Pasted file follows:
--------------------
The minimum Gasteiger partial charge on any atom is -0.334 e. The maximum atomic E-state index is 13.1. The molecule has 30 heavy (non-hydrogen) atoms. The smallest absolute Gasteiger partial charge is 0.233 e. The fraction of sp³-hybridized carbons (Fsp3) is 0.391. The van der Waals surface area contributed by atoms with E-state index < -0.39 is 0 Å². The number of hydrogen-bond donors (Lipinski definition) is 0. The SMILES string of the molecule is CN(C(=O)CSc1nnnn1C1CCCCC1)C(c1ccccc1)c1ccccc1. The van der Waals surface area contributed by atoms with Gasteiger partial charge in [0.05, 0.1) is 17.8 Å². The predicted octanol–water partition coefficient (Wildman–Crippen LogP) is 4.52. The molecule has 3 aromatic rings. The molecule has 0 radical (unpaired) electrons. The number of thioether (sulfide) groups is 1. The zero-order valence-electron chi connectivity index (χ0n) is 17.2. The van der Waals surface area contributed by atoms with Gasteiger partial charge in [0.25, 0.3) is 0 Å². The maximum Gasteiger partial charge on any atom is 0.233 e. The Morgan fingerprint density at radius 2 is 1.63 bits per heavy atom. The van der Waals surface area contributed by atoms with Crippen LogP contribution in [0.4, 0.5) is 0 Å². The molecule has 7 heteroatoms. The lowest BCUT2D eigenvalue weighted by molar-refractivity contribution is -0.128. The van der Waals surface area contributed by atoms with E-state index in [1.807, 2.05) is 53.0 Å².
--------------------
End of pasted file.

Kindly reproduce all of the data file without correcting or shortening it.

The minimum Gasteiger partial charge on any atom is -0.334 e. The maximum atomic E-state index is 13.1. The molecule has 30 heavy (non-hydrogen) atoms. The smallest absolute Gasteiger partial charge is 0.233 e. The fraction of sp³-hybridized carbons (Fsp3) is 0.391. The van der Waals surface area contributed by atoms with E-state index < -0.39 is 0 Å². The number of hydrogen-bond donors (Lipinski definition) is 0. The SMILES string of the molecule is CN(C(=O)CSc1nnnn1C1CCCCC1)C(c1ccccc1)c1ccccc1. The van der Waals surface area contributed by atoms with Gasteiger partial charge in [0.05, 0.1) is 17.8 Å². The predicted octanol–water partition coefficient (Wildman–Crippen LogP) is 4.52. The molecule has 3 aromatic rings. The molecule has 0 radical (unpaired) electrons. The number of thioether (sulfide) groups is 1. The zero-order valence-electron chi connectivity index (χ0n) is 17.2. The van der Waals surface area contributed by atoms with Gasteiger partial charge in [0.25, 0.3) is 0 Å². The maximum Gasteiger partial charge on any atom is 0.233 e. The Morgan fingerprint density at radius 2 is 1.63 bits per heavy atom. The van der Waals surface area contributed by atoms with Crippen LogP contribution in [0.4, 0.5) is 0 Å². The molecule has 7 heteroatoms. The lowest BCUT2D eigenvalue weighted by molar-refractivity contribution is -0.128. The van der Waals surface area contributed by atoms with E-state index in [1.807, 2.05) is 53.0 Å².